23 MIT Massachusetts Institute of Technology Urban Transportation Planning – Fall 2002 Fri Dec 623 A simplified interaction model

24 MIT Massachusetts Institute of Technology Urban Transportation Planning – Fall 2002 Fri Dec 624 Transport and Land Use Suburban sprawl and the car Did we want to segregate society? Downtown vs the Mall Public vs private space, or Public wealth vs private wealth Transit and density Infill development around stations

25 MIT Massachusetts Institute of Technology Urban Transportation Planning – Fall 2002 Fri Dec 625

26 MIT Massachusetts Institute of Technology Urban Transportation Planning – Fall 2002 Fri Dec 626 Transport Planning Single decision makers? Once and for all? End-state or ongoing process? Solutions or managing chaos? Crisis as the motor for change? Community involvement: From information to participation how to visualize change? Feedback mechanisms

27 MIT Massachusetts Institute of Technology Urban Transportation Planning – Fall 2002 Fri Dec 627 Technological Fixes New car technologies: Increased efficiency Lower pollution levels Safer operation (mainly for the driver) ITS or how to get more mileage from our present system

28 MIT Massachusetts Institute of Technology Urban Transportation Planning – Fall 2002 Fri Dec 628 Traffic and Traveler Information Services Peoples decisions based on perceptions! Web sites and cell phones give updates on traffic conditions.

29 MIT Massachusetts Institute of Technology Urban Transportation Planning – Fall 2002 Fri Dec 629 Typical ITS priorities Common Transport Vision Common Strategic Approach Reduction of Road Congestion Improve Road Safety Decreased Negative Environmental Impacts Supply and Demand Systems Management New Model for Institutional Cooperation

30 MIT Massachusetts Institute of Technology Urban Transportation Planning – Fall 2002 Fri Dec 630 I.T.S. A unique cooperation opportunity for joint policy and action Till now, here and elsewhere: consistent sub- optimizing

31 MIT Massachusetts Institute of Technology Urban Transportation Planning – Fall 2002 Fri Dec 631 ITS? How? It serves 3 critical functions: Information Communications Integration

32 MIT Massachusetts Institute of Technology Urban Transportation Planning – Fall 2002 Fri Dec 632 The long road to ITS Deployment ITS tools easy to buy… but difficult to integrate They require organizational changes and new networking schemes Existing technological, political and jurisdictional barriers have to be addressed ITS itself has to be integrated into conventional planning

33 MIT Massachusetts Institute of Technology Urban Transportation Planning – Fall 2002 Fri Dec 633 Transportation: A Complex System Action and reaction: Same dosage, different reaction Learning and adapting Space and time non-linearities Latent demand Facts and perceptions: Elected officials believe that voters… Voters believe that…

34 MIT Massachusetts Institute of Technology Urban Transportation Planning – Fall 2002 Fri Dec 634 Do we need a new mental model? Former Strasbourg Mayor Ms Catherine Trautmann insisted that transit was an excellent excuse to change our mental model regarding the car-city nexus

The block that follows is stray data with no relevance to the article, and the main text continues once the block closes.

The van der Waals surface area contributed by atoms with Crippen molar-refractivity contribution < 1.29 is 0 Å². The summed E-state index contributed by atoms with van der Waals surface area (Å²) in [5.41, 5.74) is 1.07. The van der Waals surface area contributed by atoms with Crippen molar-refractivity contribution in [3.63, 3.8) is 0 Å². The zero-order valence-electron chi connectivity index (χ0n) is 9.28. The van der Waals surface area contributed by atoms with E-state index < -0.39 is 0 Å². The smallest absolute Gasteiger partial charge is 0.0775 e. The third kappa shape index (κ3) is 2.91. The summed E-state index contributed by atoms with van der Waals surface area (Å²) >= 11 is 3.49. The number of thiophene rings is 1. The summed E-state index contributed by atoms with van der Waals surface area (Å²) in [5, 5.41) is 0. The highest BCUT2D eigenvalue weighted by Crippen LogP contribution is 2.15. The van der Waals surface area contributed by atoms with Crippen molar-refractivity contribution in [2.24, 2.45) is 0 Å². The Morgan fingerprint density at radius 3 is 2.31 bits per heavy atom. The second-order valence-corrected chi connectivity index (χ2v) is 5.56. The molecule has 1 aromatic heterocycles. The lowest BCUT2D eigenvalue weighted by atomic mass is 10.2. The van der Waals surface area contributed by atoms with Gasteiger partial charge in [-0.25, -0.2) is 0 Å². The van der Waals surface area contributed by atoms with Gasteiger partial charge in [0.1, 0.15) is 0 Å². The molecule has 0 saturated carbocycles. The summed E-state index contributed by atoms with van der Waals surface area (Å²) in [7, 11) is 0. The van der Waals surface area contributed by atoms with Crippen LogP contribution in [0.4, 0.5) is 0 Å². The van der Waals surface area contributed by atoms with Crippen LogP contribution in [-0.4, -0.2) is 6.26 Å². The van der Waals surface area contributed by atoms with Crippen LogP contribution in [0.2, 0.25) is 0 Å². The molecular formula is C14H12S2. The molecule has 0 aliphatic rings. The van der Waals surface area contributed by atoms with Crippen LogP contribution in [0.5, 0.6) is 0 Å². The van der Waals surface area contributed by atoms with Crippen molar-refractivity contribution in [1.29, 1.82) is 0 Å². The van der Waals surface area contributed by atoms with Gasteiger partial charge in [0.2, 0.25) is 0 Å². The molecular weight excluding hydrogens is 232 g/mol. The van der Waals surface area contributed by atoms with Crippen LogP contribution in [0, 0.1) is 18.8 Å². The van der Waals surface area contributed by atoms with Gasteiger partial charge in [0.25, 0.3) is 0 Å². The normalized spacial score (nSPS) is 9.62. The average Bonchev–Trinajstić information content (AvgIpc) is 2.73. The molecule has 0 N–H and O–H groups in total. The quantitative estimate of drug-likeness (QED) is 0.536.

35 MIT Massachusetts Institute of Technology Urban Transportation Planning – Fall 2002 Fri Dec 635 Transportation: In a nutshell First, well fix the access to the thruway, then well fix the city…

36 MIT Massachusetts Institute of Technology Urban Transportation Planning – Fall 2002 Fri Dec 636 New Trends Old Independent Modes Local Economies Independent Jurisdictions Users Build New Intermodal Regional/Global Economies Coalitions/Seamlessness Customers Manage

37 MIT Massachusetts Institute of Technology Urban Transportation Planning – Fall 2002 Fri Dec 637 Transportation: In a nutshell Means to an end, not an end by itself Optimizing a sub-system? What is then our goal? The daily life of our citizens? Who are the transport actors? Is it the most tractable urban problem? Is it a governance model for other areas?

38 MIT Massachusetts Institute of Technology Urban Transportation Planning – Fall 2002 Fri Dec 638 This course: All lectures w/o numbers??? You will be asked to: Count traffic volumes and pax flows Compare cities transport numbers Use a GIS to visualize travel patterns Analyze a travel survey Come up with improvement proposals … and during IAP, use several models Big numbers versus little numbers

39 MIT Massachusetts Institute of Technology Urban Transportation Planning – Fall 2002 Fri Dec 639 This course: All lectures w/o numbers???

40 MIT Massachusetts Institute of Technology Urban Transportation Planning – Fall 2002 Fri Dec 640 This course: All lectures w/o numbers???

41 MIT Massachusetts Institute of Technology Urban Transportation Planning – Fall 2002 Fri Dec 641 This course: All lectures w/o numbers???

42 MIT Massachusetts Institute of Technology Urban Transportation Planning – Fall 2002 Fri Dec 642 This course: All lectures w/o numbers??? Big numbers versus littlenumbers Some Tuesday… and final two weeks of IAP

43 MIT Massachusetts Institute of Technology Urban Transportation Planning – Fall 2002 Fri Dec 643 Transportation: In closing… a story Adapted from a presentation by Marc J. Roberts Harvard School of Public Health

44 MIT Massachusetts Institute of Technology Urban Transportation Planning – Fall 2002 Fri Dec 644 Vision… and Leadership Coach: He/she knows the rules of the game People accept her/him as an expert Leadership is easy

45 MIT Massachusetts Institute of Technology Urban Transportation Planning – Fall 2002 Fri Dec 645 Vision… and Leadership Therapist: He/she possesses certain expertise Still it requires a joint search for the solution As a leader, you delegate on the organization

46 MIT Massachusetts Institute of Technology Urban Transportation Planning – Fall 2002 Fri Dec 646 Vision… and Leadership Prophet: I know what to do and I am convinced Those who question me are heretics A leader who does not accept interpretations

47 MIT Massachusetts Institute of Technology Urban Transportation Planning – Fall 2002 Fri Dec 647 Vision… and Leadership A Poet: Different people see the world differently Most of our understanding is imperfect Many options to accomplish a vision Ambiguity and the embracing of contradictions